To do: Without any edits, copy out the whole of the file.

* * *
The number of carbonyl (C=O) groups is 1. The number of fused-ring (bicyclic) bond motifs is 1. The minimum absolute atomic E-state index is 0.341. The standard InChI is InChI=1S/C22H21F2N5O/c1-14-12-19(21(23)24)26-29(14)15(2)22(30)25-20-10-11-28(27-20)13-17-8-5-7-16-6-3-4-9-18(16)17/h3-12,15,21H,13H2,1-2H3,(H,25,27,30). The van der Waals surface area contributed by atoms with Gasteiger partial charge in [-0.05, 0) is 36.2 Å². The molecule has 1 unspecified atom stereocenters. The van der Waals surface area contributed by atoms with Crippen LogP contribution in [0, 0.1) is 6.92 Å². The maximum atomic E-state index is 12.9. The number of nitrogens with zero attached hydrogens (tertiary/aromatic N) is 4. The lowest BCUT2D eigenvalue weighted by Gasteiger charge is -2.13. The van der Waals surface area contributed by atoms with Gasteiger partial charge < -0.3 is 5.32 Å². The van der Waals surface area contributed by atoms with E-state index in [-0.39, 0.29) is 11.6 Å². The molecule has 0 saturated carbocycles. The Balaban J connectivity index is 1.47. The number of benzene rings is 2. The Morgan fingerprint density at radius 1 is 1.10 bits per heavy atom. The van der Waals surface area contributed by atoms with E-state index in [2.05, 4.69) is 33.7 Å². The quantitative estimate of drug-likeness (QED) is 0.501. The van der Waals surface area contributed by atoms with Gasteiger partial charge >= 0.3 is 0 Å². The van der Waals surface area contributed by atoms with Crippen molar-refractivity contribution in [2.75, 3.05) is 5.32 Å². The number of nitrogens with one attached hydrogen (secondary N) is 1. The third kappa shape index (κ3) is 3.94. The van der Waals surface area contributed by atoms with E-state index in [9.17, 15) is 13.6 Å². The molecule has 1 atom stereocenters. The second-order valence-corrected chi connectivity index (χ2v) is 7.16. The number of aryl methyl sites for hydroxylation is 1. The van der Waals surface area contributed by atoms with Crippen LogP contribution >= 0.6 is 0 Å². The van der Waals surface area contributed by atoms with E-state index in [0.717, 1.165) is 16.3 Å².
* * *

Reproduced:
The number of carbonyl (C=O) groups is 1. The number of fused-ring (bicyclic) bond motifs is 1. The minimum absolute atomic E-state index is 0.341. The standard InChI is InChI=1S/C22H21F2N5O/c1-14-12-19(21(23)24)26-29(14)15(2)22(30)25-20-10-11-28(27-20)13-17-8-5-7-16-6-3-4-9-18(16)17/h3-12,15,21H,13H2,1-2H3,(H,25,27,30). The van der Waals surface area contributed by atoms with Gasteiger partial charge in [-0.05, 0) is 36.2 Å². The molecule has 1 unspecified atom stereocenters. The van der Waals surface area contributed by atoms with Crippen LogP contribution in [0, 0.1) is 6.92 Å². The maximum atomic E-state index is 12.9. The number of nitrogens with zero attached hydrogens (tertiary/aromatic N) is 4. The lowest BCUT2D eigenvalue weighted by Gasteiger charge is -2.13. The van der Waals surface area contributed by atoms with Gasteiger partial charge < -0.3 is 5.32 Å². The van der Waals surface area contributed by atoms with E-state index in [-0.39, 0.29) is 11.6 Å². The molecule has 0 saturated carbocycles. The Balaban J connectivity index is 1.47. The number of benzene rings is 2. The Morgan fingerprint density at radius 1 is 1.10 bits per heavy atom. The van der Waals surface area contributed by atoms with E-state index in [2.05, 4.69) is 33.7 Å². The quantitative estimate of drug-likeness (QED) is 0.501. The van der Waals surface area contributed by atoms with Gasteiger partial charge >= 0.3 is 0 Å². The van der Waals surface area contributed by atoms with Crippen molar-refractivity contribution in [2.75, 3.05) is 5.32 Å². The number of nitrogens with one attached hydrogen (secondary N) is 1. The third kappa shape index (κ3) is 3.94. The van der Waals surface area contributed by atoms with E-state index in [9.17, 15) is 13.6 Å². The molecule has 1 atom stereocenters. The second-order valence-corrected chi connectivity index (χ2v) is 7.16. The number of aryl methyl sites for hydroxylation is 1. The van der Waals surface area contributed by atoms with Crippen LogP contribution >= 0.6 is 0 Å². The van der Waals surface area contributed by atoms with E-state index in [0.717, 1.165) is 16.3 Å².